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Federal food insecurity data for 2018, released September 4, 2019, indicates that 11.1 percent of U.S. households—37.2 million people—were food insecure (at some point during the year, they did not know where their next meals were coming from).
In 2018, food insecurity finally fell to its pre-Great Recession levels, and it is now significantly lower than its recession peak of 14.9 percent in 2011. But at this rate, the United States will not end hunger until 2034.
Even though some are doing better than others, all are affected by one or more of seven measures of health, income, and opportunity that are highly correlated with food insecurity. The hungriest states include Alabama, Arkansas, Kansas, Kentucky, Louisiana, Mississippi, New Mexico, Ohio, Oklahoma, Texas, and West Virginia. Food insecurity rates vary considerably by state, from 7.8 percent in New Hampshire to 16.8 percent in New Mexico.
Food insecurity among households with children declined significantly last year, from 15.7 percent in 2017 to 13.9 percent in 2018. The number of children affected, 11.2 million, is still far too high but it has fallen well below the 12 million children facing hunger in 2007, the last pre-Great Recession year.
The new USDA report indicates that African Americans have not made progress on food insecurity for the past two years, and food insecurity has not fallen below pre-Great Recession levels. Food insecurity among African American households is nearly double the national rate and triple the rate of white households. In addition, food insecurity among Latino households is double the rate of white households.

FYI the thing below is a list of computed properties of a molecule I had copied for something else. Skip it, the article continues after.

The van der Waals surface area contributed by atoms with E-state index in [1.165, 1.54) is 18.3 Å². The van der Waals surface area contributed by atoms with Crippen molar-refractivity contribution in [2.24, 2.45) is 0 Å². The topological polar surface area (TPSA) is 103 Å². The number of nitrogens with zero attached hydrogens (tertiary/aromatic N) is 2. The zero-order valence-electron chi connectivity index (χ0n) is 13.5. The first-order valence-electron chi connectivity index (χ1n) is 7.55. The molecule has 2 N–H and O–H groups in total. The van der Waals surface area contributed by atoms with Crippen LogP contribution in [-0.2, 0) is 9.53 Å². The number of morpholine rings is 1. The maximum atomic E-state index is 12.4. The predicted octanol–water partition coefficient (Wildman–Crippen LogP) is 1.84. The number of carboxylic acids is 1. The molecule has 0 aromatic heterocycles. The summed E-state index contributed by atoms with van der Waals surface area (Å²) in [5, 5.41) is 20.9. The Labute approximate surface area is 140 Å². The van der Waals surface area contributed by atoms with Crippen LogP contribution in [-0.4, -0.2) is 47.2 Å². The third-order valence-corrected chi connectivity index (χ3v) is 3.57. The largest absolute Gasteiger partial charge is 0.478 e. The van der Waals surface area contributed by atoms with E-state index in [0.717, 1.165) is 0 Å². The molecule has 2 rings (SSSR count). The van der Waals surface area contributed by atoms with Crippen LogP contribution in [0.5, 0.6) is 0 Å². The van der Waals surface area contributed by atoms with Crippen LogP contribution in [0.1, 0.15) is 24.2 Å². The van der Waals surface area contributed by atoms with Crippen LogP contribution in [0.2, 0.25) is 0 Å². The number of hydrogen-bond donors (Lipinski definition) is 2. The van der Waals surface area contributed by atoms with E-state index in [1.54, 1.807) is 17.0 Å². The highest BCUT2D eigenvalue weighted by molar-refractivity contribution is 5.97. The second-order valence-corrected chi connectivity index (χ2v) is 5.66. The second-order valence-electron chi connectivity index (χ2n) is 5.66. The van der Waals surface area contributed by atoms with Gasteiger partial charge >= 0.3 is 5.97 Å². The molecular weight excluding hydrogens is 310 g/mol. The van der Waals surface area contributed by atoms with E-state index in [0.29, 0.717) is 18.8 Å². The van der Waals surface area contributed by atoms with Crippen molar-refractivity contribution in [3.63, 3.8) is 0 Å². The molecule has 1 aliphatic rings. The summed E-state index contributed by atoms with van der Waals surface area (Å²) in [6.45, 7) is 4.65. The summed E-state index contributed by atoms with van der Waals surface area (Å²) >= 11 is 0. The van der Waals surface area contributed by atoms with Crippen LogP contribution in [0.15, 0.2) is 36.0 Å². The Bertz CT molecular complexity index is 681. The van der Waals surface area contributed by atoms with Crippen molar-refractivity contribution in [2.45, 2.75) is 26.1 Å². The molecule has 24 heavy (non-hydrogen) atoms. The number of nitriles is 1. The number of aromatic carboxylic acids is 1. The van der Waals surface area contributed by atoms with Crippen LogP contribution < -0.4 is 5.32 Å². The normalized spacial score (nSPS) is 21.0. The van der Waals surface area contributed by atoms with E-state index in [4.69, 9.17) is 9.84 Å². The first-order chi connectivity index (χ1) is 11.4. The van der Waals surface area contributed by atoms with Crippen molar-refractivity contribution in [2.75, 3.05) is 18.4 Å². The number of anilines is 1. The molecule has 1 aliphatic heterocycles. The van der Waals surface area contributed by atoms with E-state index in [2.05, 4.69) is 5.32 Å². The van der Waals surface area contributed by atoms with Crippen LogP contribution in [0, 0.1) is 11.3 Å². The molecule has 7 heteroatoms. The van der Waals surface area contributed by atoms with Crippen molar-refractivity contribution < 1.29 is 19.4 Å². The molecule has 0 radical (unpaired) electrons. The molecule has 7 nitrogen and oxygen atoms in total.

Afghanistan would be considered likely to have high rates of hunger because at least two of the major causes of global hunger affect it—armed conflict and fragile governmental institutions.
Malnutrition is responsible for nearly half of all preventable deaths among children under 5. Every year, the world loses hundreds of thousands of young children and babies to hunger-related causes.
Bread for the World is calling on the Biden-Harris administration and Congress to build a better 1,000-Days infrastructure in the United States.
“As you therefore have received Christ Jesus the Lord, continue to live your lives in him, rooted and built up in him and established in faith.” These words from Colossians 2:6 remind us of the faith that is active in love for our neighbors.
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The Supplemental Nutrition Assistance Program (SNAP) is designed to respond to changes in need, making it well suited to respond to crises such as the COVID-19 pandemic.
Bread for the World and its partners are asking Congress to provide $200 million for global nutrition.
In 2017, 11.8 percent of households in the U.S.—40 million people—were food-insecure, meaning that they were unsure at some point during the year about how they would provide for their next meal.